A Pastoral Note from Bishop DeDe Regarding the War in the Holy Land

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Dear Friends, our lectionary this past Sunday, in which Exodus 32:1-14 reinforces God’s covenant with the patriarchs, Abraham, Isaac, and Jacob, was perfectly timed for this moment in our world; these conflicts are not new. Over these past fourteen days we have witnessed the worst of our human brokenness.We have also experienced an outcry from around the world for peace in our time. 

What is happening in the Holy Land is devastating and a horror  to witness. In our own country antisemitic acts and islamophobia continue to rise. Understandably many are feeling shaken, unsure what to believe. Some are rushing to take sides. Others are advocating for  simplistic solutions. The temptation to engage in blame and further dehumanization is difficult to resist. Amid the hatred, fear, oppression, and violence, we know that this is not the world we seek. 

We are followers of Jesus. In each situation we vow to ‘seek and serve Christ in all persons, to love our neighbors as ourselves, and to strive for justice and peace among all people.’ Each Sunday we repent, we turn back to God’s ways and change our minds. The way of Jesus is the path, the way to the world we seek. 

We are healed by forgiveness, stronger when we love, and made whole in relationship with all God’s beloved people. This past Tuesday, when we  responded to the request of Archbishop Housam of Jerusalem and had a day of prayer and fasting in our diocese, we took part in a global event, joining our voices with people around the world in praying for peace. We will continue to pray, to advocate for peace, and to work for justice in our own communities and our world.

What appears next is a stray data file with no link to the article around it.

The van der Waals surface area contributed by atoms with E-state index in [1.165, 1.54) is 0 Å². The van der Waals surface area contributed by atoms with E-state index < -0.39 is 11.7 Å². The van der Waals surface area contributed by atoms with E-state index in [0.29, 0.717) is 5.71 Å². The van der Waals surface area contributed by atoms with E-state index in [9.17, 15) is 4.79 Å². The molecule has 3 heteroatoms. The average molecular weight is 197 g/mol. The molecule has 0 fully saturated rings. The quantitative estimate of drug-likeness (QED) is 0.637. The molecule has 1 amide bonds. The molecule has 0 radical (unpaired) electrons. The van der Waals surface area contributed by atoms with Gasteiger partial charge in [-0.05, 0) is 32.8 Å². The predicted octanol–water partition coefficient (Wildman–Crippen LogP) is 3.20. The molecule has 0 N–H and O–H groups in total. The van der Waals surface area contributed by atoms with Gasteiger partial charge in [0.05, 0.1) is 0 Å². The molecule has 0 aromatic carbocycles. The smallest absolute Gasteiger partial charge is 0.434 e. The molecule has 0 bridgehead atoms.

In particular, I encourage us all to seek ways of offering support to our Jewish and Muslim neighbors. I also encourage us all to limit our exposure to social media and to voices consumed by fear that further divide us. This is a time for deep listening, for humility, and compassion. Let us encourage one another and be reminded that God’s love and mercy are greater than the challenges we face.  I close with a passage from this past Sunday’s lectionary that speaks to us today,

Finally, beloved, whatever is true, whatever is honorable, whatever is just, whatever is pure, whatever is pleasing, whatever is commendable, if there is any excellence and if there is anything worthy of praise, think about these things. Keep on doing the things that you have learned and received and heard and seen in me, and the God of peace will be with you. Philippians 4:8-9


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